She truly shows Anna’s journey from meek wanderer to tough macho man and back to docile damsel. It’s an outstanding turn. As Asia moves through the film, her character changes physically. Starting in plain-Jane white blouses to more masculine flannel and blazers, she finally lands on a blonde-noir goddess. Asia’s performance morphs with each look: switching up her body language and the cadence of her voice (Italian language track at least). Argento realizes the talent within his daughter and isn’t afraid to push her through some incredibly horrid scenes. As rough as the film gets, it’s all in favor of telling an important story. Thematically the film touches on the cycle of abuse, gender identity, and the expectations of femininity. It all builds to a somber climax. The final shot of the film is genuinely heartbreaking and actually brought me to shed a few tears. I can’t help but wonder the reputation this film might have had Miramax actually released it with the “art house” treatment as intended. As it stands, The Stendhal Syndrome is an almost forgotten blip on the legacy of Dario Argento.
I’m no expert when it comes to restorations (2k, 4k, or otherwise), but I do know this is the first time the film has been presented in its intended aspect ratio (1:85:1) and that the images are striking. At first, I was a little worried that the colors seemed almost muted. Everything was a dreary palette of brown. It became clear as I was watching this must have been by design. For after Anna succumbs to the titular Stendhal Syndrome, the colors in the film began to pop. The visuals become more vibrant as the narrative pushes forward. There is quite a bit of CGI within the film. This being the first Italian production to ever utilize CGI, it certainly shows. Thankfully, the bold, unrealistic effects work in the story’s favor as they’re typically used to bring paintings to life. The amateur nature of the CG is easily forgiven when the desired effect is so surreal. Film grain was one of the major concerns from the previous release, I can attest the amount of grain on display here is heavy, but it feels natural and is never distracting. It’s a beautiful restoration that allows the cinematography to truly shine.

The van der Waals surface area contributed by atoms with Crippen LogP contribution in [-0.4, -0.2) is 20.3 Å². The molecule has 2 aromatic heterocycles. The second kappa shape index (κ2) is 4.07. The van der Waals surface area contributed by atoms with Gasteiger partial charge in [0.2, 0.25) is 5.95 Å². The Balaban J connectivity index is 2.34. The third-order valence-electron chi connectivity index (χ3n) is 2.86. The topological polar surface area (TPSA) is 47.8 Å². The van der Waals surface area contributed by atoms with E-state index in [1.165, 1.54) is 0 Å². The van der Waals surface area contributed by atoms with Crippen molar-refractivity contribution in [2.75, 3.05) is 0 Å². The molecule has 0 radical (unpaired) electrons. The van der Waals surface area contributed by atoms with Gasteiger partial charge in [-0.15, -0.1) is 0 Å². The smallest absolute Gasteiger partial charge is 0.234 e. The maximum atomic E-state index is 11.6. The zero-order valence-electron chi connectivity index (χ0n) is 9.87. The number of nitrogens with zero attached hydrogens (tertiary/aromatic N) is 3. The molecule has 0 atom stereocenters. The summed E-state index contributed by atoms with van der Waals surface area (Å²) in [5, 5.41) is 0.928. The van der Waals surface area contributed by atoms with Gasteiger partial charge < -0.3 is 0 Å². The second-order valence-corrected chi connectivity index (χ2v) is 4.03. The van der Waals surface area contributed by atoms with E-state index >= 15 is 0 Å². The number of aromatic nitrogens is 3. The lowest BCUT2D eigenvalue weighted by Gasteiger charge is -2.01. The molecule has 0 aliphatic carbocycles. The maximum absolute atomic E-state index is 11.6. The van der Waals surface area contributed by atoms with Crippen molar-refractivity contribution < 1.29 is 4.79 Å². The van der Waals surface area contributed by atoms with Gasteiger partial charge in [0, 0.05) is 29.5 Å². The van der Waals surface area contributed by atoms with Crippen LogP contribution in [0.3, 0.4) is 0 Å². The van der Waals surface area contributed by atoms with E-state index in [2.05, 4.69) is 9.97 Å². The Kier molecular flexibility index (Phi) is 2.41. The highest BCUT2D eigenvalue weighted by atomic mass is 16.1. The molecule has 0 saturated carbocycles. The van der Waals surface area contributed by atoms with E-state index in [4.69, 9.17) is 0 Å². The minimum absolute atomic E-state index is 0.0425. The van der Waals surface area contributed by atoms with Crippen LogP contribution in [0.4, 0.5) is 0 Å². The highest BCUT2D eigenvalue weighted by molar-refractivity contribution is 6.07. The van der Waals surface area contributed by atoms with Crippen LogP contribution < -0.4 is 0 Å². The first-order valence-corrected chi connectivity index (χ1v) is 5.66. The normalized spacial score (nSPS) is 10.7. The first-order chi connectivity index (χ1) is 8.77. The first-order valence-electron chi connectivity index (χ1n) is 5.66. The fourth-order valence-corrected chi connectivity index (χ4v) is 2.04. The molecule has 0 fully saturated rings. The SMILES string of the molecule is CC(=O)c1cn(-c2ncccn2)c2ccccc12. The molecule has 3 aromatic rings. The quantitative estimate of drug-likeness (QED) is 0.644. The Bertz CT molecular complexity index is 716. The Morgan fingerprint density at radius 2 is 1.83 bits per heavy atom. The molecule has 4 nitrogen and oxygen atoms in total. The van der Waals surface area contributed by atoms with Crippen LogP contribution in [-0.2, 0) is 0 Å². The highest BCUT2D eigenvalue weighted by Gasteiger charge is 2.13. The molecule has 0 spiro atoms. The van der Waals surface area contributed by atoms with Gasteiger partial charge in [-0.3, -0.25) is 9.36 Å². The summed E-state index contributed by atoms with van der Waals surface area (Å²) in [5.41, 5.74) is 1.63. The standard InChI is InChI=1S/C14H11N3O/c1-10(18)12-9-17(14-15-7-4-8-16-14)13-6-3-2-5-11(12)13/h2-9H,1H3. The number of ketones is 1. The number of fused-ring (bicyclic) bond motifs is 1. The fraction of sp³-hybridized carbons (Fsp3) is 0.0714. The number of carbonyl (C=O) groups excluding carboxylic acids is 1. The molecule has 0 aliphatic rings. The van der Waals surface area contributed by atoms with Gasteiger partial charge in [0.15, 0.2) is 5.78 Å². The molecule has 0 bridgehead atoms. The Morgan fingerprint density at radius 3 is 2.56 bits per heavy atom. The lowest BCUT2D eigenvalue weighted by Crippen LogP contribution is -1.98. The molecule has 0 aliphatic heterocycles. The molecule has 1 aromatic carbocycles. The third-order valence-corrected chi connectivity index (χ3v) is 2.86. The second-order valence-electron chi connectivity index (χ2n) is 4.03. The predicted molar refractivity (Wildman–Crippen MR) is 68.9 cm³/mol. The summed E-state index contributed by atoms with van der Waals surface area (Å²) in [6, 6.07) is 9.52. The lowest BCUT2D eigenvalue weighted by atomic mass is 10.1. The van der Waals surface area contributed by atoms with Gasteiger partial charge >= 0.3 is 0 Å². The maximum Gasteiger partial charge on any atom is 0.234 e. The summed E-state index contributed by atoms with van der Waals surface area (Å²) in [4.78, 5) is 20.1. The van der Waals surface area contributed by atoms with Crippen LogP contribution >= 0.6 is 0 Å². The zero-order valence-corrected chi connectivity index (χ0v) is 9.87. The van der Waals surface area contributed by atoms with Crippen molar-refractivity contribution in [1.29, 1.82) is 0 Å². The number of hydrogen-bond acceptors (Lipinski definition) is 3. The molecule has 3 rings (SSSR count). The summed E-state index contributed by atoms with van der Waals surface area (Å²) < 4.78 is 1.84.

In terms of special features, this is a three disc set. Everything from the 2007 release has been ported over onto its own disc. One disc is a DVD version of the film. The third blu is the feature plus brand new interviews with co-writer Franco Ferrini, makeup effects artist Franco Casagni, and best of all – a chat with Asia Argento. She discusses the difficulty of the shoot and claims this to be her favorite of the films she’s made with her father. There’s even a brand new commentary from Giallo scholar Troy Howarth. Overall, for fans of Argento, this set should be a no brainer. If you already own the previous Blue Underground release, I can understand the hesitance to double dip. However, the film has simply never looked better. If you’re still stuck with the Troma DVD…well, you owe it to yourself to upgrade. The set is limited to 3,000 copies, so you better hurry!